"If you take away the toys, the director has to focus on story & character."
- Jason Blum (paraphrase)

Q: How do you maintain the $3-5 Million budget in the face of successful franchises and sequels?

Blum avoids "planning" sequels. It's always possible to figure out how to make a sequel work once you know the first film is successful. However, Blum notes that it would be irresponsible for a major studio which has sunk $150 million into a film not to be thinking about how to build a franchise from the first moment.

As a side note:

"It's absurd to go ask for a $5-10 million slary on a $150 million film and then bitch about studio notes."
- Jason Blum

Q: How do you define a good movie? How do you define success?

First: The measure of a good movie is not primarily box-office results. It's revealed over time. A good movie is one that is culturally relevant.

Second: Reviews and critical acclaim are another good measurement, and eventually, box-office results.

Blum also notes the dissonance between the small production budgets and the required advertising & distribution budgets needed to do a wide release. $3-5 million to make the film, and $30-40 million to market and distribute it.

"I think the financial success of any movie is 50% production and 50% marketing. The marketing guys would say 80/20, marketing."
- Jason Blum

Thus, defining success in terms of how successful a theatrical release is makes increasingly little sense. More distribution platforms are ok. Especially in a future with so many available venues - TV, a pile of streaming platforms, etc.

As such, the studios' roles in distribution is slipping.

Finally, Blum notes that with the Blumhouse model, the risks and costs are lower so they can afford to offer directors final cut. But unlike in most larger production environments, the result of this dynamic has been that the directors actually proactively seek feedback, input, and advice the whole way through. Blum claims that their system is less antagonistic between executive producers and studio heads, and the film-makers.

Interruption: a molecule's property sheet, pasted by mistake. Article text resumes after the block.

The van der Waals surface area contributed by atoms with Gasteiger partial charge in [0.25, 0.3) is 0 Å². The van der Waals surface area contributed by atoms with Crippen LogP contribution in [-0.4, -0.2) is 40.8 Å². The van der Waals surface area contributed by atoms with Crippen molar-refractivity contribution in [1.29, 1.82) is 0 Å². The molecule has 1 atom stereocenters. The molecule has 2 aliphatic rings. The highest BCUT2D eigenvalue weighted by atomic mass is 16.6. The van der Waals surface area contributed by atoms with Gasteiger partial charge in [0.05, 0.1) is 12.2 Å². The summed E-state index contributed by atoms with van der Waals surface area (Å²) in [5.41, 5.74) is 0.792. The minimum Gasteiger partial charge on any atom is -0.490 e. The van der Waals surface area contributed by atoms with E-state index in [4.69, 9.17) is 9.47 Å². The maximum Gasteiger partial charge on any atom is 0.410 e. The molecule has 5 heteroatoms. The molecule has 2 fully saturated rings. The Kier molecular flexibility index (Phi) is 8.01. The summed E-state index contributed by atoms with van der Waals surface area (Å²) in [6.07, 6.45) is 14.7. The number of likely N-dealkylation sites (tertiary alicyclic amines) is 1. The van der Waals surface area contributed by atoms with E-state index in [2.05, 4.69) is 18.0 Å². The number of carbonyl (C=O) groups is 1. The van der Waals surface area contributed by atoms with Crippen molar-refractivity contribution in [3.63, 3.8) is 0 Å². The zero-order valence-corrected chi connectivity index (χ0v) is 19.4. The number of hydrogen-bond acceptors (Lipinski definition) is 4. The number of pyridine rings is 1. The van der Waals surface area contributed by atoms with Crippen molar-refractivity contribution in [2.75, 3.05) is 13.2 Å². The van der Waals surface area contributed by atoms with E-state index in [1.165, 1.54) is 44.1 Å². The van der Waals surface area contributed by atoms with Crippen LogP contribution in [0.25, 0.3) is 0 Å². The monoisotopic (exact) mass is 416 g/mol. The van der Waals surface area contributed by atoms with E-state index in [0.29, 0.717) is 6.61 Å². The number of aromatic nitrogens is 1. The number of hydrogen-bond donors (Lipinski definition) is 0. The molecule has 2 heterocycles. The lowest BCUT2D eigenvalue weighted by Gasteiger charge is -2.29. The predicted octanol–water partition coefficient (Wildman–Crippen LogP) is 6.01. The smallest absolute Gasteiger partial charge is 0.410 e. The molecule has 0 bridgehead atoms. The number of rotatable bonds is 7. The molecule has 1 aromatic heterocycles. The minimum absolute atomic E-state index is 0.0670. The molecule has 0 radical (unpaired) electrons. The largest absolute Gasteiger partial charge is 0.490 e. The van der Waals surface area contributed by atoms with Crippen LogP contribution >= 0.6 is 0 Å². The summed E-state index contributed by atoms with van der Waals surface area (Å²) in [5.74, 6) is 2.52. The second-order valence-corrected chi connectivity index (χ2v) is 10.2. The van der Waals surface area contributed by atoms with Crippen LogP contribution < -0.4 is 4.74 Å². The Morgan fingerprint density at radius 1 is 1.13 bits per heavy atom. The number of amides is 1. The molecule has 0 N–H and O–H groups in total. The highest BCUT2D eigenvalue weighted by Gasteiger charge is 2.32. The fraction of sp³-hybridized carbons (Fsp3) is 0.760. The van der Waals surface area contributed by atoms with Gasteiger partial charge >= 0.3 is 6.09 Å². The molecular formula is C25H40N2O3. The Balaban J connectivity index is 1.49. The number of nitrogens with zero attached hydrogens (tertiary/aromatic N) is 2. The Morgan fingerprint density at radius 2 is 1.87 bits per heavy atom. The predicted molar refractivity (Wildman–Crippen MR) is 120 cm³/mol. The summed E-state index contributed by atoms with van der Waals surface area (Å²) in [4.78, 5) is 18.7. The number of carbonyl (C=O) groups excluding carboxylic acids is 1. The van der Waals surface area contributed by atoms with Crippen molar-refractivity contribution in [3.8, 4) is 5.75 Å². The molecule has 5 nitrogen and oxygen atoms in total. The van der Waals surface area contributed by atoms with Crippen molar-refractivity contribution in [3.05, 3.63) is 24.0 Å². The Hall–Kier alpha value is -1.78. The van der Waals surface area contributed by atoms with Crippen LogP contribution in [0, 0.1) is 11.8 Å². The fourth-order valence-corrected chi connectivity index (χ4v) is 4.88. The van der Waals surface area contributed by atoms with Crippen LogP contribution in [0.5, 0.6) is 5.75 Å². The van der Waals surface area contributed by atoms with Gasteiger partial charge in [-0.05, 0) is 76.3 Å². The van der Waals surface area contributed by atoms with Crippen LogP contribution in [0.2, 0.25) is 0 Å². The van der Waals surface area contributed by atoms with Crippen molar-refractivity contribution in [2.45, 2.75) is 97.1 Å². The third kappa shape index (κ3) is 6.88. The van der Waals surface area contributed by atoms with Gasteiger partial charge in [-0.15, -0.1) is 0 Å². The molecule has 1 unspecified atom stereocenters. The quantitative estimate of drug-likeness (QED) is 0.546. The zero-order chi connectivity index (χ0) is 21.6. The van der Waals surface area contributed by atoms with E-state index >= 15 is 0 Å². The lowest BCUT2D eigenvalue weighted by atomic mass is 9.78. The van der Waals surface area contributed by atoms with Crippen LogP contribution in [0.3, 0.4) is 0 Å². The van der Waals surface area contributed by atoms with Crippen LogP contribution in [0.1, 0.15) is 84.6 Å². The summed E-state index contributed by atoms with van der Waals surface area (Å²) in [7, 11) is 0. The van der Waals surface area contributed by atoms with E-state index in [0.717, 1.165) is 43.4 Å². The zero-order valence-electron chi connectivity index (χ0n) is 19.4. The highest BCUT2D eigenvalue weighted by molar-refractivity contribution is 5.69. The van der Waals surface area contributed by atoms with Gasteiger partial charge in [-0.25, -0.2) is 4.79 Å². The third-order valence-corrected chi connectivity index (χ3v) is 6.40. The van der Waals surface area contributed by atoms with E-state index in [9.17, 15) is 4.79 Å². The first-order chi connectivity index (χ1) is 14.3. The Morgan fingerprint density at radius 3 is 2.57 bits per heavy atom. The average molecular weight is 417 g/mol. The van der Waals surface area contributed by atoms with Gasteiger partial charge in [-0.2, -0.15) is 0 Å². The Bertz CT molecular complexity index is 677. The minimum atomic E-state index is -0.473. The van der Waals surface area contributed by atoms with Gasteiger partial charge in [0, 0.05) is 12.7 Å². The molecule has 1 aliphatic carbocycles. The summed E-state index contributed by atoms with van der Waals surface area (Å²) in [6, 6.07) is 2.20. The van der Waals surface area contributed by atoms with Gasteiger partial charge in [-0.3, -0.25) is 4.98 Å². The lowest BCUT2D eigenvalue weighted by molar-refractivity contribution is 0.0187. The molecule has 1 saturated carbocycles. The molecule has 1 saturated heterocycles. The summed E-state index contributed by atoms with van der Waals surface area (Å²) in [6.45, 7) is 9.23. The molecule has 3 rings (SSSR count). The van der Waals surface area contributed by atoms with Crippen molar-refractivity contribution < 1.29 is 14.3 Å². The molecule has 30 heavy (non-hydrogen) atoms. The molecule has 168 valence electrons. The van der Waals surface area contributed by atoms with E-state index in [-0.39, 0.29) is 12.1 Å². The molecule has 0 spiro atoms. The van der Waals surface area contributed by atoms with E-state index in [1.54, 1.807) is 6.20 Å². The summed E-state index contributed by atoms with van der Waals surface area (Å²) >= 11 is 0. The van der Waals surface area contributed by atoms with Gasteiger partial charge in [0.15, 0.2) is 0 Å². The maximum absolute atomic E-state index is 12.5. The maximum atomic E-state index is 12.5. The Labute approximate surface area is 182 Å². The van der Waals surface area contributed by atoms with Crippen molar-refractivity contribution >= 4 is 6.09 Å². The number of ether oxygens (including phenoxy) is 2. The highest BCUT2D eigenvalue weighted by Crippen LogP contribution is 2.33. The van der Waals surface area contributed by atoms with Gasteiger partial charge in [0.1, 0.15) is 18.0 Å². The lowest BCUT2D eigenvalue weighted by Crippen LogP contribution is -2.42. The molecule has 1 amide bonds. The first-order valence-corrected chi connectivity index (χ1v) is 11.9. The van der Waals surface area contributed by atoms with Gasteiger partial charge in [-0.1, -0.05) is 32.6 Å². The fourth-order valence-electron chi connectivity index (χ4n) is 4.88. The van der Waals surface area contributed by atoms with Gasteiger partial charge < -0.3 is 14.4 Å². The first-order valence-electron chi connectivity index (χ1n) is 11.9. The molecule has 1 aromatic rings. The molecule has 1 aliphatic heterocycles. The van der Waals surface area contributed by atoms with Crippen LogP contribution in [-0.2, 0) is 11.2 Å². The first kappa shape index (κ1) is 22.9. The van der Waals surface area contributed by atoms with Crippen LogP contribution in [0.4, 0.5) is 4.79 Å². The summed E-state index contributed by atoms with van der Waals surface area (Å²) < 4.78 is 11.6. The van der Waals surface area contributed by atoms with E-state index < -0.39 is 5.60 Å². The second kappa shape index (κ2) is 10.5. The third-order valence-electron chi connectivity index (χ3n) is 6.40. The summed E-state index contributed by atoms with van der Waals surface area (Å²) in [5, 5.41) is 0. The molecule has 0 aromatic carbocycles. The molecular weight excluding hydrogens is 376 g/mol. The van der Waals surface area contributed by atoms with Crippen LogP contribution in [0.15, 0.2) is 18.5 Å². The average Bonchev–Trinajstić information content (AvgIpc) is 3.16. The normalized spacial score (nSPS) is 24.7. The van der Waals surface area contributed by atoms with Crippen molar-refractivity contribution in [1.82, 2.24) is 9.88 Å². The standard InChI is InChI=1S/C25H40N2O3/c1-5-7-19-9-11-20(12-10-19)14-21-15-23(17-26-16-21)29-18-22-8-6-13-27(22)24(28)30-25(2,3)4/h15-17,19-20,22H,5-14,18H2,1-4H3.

"We (all) think about how marketable movies are from the second we hear about them."
- Jason Blum

The lessons of the Blumhouse model should be fairly applicable to producing shorts and smaller documentary projects through the http:/www.honestenterprise.tv platform and the others that I've been developing. Granted, what Blumhouse does and what I do are quite different. Blumhouse predominately produces horror films, which have a notoriously broad appeal among the most coveted demographics of young movie-goers while being - on average - very inexpensive to produce and market compared to other types of films.

But then, documentaries are even less expensive to make, although they are harder to market. And I want to build social action campaigns around documentary projects. But I think there's a way to modify Blumhouse's system into one that might work for me.

Note:

One other story Jason Blum told was about Barry Levinson's movie, "The Bay".

Apparently, Levinson wanted to make a documentary about pollution, but couldn't find the financing. So instead, he turned it into a horror feature that incorporated found footage of people getting sick from water pollution. The horror genre seems remarkably well-suited to political activism.

Sean Malone

Washington, DC